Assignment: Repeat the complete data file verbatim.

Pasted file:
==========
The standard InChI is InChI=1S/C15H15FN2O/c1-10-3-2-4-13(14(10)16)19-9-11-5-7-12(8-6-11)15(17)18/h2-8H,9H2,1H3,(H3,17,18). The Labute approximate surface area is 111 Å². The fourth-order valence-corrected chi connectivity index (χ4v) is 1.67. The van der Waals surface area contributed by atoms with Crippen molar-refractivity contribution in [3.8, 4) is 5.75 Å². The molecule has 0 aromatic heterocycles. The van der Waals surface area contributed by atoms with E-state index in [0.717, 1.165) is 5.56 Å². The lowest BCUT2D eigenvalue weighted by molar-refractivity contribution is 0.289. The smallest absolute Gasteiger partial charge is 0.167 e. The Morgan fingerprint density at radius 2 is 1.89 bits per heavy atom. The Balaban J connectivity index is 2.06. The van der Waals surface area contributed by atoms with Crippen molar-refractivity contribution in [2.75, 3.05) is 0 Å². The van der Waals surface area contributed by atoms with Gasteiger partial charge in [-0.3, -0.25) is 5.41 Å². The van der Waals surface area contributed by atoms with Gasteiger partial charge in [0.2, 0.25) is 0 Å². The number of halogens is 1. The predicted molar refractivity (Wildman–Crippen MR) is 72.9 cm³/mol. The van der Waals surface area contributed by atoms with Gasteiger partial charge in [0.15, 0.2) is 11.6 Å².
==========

The standard InChI is InChI=1S/C15H15FN2O/c1-10-3-2-4-13(14(10)16)19-9-11-5-7-12(8-6-11)15(17)18/h2-8H,9H2,1H3,(H3,17,18). The Labute approximate surface area is 111 Å². The fourth-order valence-corrected chi connectivity index (χ4v) is 1.67. The van der Waals surface area contributed by atoms with Crippen molar-refractivity contribution in [3.8, 4) is 5.75 Å². The molecule has 0 aromatic heterocycles. The van der Waals surface area contributed by atoms with E-state index in [0.717, 1.165) is 5.56 Å². The lowest BCUT2D eigenvalue weighted by molar-refractivity contribution is 0.289. The smallest absolute Gasteiger partial charge is 0.167 e. The Morgan fingerprint density at radius 2 is 1.89 bits per heavy atom. The Balaban J connectivity index is 2.06. The van der Waals surface area contributed by atoms with Crippen molar-refractivity contribution in [2.75, 3.05) is 0 Å². The van der Waals surface area contributed by atoms with Gasteiger partial charge in [-0.3, -0.25) is 5.41 Å². The van der Waals surface area contributed by atoms with Gasteiger partial charge in [0.2, 0.25) is 0 Å². The number of halogens is 1. The predicted molar refractivity (Wildman–Crippen MR) is 72.9 cm³/mol. The van der Waals surface area contributed by atoms with Gasteiger partial charge in [0.15, 0.2) is 11.6 Å².